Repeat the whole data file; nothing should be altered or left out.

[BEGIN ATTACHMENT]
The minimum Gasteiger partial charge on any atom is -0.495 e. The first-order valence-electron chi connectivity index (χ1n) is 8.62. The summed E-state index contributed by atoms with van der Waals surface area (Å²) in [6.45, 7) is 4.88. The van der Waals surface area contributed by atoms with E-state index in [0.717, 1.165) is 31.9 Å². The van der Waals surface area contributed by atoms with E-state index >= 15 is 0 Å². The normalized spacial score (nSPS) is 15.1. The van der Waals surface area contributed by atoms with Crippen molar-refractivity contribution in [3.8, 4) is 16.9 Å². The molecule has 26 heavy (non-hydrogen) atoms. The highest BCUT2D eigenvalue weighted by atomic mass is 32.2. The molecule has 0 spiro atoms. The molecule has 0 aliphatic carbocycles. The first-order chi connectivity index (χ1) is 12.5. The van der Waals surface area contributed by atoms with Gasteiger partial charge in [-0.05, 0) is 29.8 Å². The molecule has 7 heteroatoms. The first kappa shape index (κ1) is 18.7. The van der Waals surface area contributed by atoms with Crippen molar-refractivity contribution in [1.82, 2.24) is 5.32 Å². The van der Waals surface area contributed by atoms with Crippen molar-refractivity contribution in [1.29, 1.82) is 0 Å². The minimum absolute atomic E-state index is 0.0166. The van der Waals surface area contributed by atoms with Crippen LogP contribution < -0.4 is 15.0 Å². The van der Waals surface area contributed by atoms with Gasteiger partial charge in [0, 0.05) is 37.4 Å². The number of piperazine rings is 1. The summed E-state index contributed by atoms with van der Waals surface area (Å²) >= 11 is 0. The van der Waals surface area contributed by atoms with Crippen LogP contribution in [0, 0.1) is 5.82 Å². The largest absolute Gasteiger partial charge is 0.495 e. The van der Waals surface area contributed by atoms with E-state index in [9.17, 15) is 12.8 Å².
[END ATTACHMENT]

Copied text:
The minimum Gasteiger partial charge on any atom is -0.495 e. The first-order valence-electron chi connectivity index (χ1n) is 8.62. The summed E-state index contributed by atoms with van der Waals surface area (Å²) in [6.45, 7) is 4.88. The van der Waals surface area contributed by atoms with E-state index in [0.717, 1.165) is 31.9 Å². The van der Waals surface area contributed by atoms with E-state index >= 15 is 0 Å². The normalized spacial score (nSPS) is 15.1. The van der Waals surface area contributed by atoms with Crippen molar-refractivity contribution in [3.8, 4) is 16.9 Å². The molecule has 26 heavy (non-hydrogen) atoms. The highest BCUT2D eigenvalue weighted by atomic mass is 32.2. The molecule has 0 spiro atoms. The molecule has 0 aliphatic carbocycles. The first-order chi connectivity index (χ1) is 12.5. The van der Waals surface area contributed by atoms with Gasteiger partial charge in [-0.05, 0) is 29.8 Å². The molecule has 7 heteroatoms. The first kappa shape index (κ1) is 18.7. The van der Waals surface area contributed by atoms with Crippen molar-refractivity contribution in [1.82, 2.24) is 5.32 Å². The van der Waals surface area contributed by atoms with Crippen molar-refractivity contribution in [1.29, 1.82) is 0 Å². The minimum absolute atomic E-state index is 0.0166. The van der Waals surface area contributed by atoms with Crippen LogP contribution < -0.4 is 15.0 Å². The van der Waals surface area contributed by atoms with Gasteiger partial charge in [0, 0.05) is 37.4 Å². The number of piperazine rings is 1. The summed E-state index contributed by atoms with van der Waals surface area (Å²) >= 11 is 0. The van der Waals surface area contributed by atoms with Crippen LogP contribution in [0, 0.1) is 5.82 Å². The largest absolute Gasteiger partial charge is 0.495 e. The van der Waals surface area contributed by atoms with E-state index in [9.17, 15) is 12.8 Å².